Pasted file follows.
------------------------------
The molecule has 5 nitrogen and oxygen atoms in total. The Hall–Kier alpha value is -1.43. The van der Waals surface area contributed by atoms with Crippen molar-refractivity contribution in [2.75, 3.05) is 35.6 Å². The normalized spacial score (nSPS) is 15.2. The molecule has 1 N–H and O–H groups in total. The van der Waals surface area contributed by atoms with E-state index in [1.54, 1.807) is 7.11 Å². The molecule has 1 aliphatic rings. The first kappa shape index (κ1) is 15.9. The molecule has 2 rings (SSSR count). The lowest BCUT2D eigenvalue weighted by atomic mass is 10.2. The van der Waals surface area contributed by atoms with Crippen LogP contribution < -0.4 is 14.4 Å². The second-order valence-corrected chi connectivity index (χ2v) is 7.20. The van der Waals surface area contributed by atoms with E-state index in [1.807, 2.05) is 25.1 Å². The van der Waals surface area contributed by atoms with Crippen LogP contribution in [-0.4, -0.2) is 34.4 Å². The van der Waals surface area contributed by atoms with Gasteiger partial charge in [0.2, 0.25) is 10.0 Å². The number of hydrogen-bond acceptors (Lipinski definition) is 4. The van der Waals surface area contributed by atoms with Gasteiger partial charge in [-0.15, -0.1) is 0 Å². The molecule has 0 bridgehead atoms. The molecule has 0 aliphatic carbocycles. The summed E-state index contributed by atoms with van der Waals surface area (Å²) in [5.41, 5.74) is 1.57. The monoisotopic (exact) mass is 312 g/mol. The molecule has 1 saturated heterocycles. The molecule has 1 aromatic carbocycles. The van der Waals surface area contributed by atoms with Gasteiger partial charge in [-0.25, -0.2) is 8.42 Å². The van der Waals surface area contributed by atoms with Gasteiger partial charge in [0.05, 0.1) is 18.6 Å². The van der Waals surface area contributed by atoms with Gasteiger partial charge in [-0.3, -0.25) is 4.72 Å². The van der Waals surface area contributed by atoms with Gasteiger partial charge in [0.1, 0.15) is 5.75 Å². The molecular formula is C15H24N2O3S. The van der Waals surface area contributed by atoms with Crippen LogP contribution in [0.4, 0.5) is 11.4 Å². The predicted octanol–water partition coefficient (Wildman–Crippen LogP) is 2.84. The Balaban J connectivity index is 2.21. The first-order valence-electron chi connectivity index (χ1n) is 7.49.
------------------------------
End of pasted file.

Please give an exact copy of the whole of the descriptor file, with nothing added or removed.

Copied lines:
The molecule has 5 nitrogen and oxygen atoms in total. The Hall–Kier alpha value is -1.43. The van der Waals surface area contributed by atoms with Crippen molar-refractivity contribution in [2.75, 3.05) is 35.6 Å². The normalized spacial score (nSPS) is 15.2. The molecule has 1 N–H and O–H groups in total. The van der Waals surface area contributed by atoms with E-state index in [1.54, 1.807) is 7.11 Å². The molecule has 1 aliphatic rings. The first kappa shape index (κ1) is 15.9. The molecule has 2 rings (SSSR count). The lowest BCUT2D eigenvalue weighted by atomic mass is 10.2. The van der Waals surface area contributed by atoms with Crippen LogP contribution < -0.4 is 14.4 Å². The second-order valence-corrected chi connectivity index (χ2v) is 7.20. The van der Waals surface area contributed by atoms with E-state index in [1.807, 2.05) is 25.1 Å². The van der Waals surface area contributed by atoms with Crippen LogP contribution in [-0.4, -0.2) is 34.4 Å². The van der Waals surface area contributed by atoms with Gasteiger partial charge in [0.2, 0.25) is 10.0 Å². The number of hydrogen-bond acceptors (Lipinski definition) is 4. The van der Waals surface area contributed by atoms with Gasteiger partial charge in [-0.15, -0.1) is 0 Å². The molecule has 0 bridgehead atoms. The molecule has 0 aliphatic carbocycles. The summed E-state index contributed by atoms with van der Waals surface area (Å²) in [5.41, 5.74) is 1.57. The monoisotopic (exact) mass is 312 g/mol. The molecule has 1 saturated heterocycles. The molecule has 1 aromatic carbocycles. The van der Waals surface area contributed by atoms with Gasteiger partial charge in [-0.25, -0.2) is 8.42 Å². The van der Waals surface area contributed by atoms with Gasteiger partial charge in [0.05, 0.1) is 18.6 Å². The van der Waals surface area contributed by atoms with Gasteiger partial charge in [-0.3, -0.25) is 4.72 Å². The van der Waals surface area contributed by atoms with Gasteiger partial charge in [0.1, 0.15) is 5.75 Å². The molecular formula is C15H24N2O3S. The van der Waals surface area contributed by atoms with Crippen LogP contribution in [0.4, 0.5) is 11.4 Å². The predicted octanol–water partition coefficient (Wildman–Crippen LogP) is 2.84. The Balaban J connectivity index is 2.21. The first-order valence-electron chi connectivity index (χ1n) is 7.49.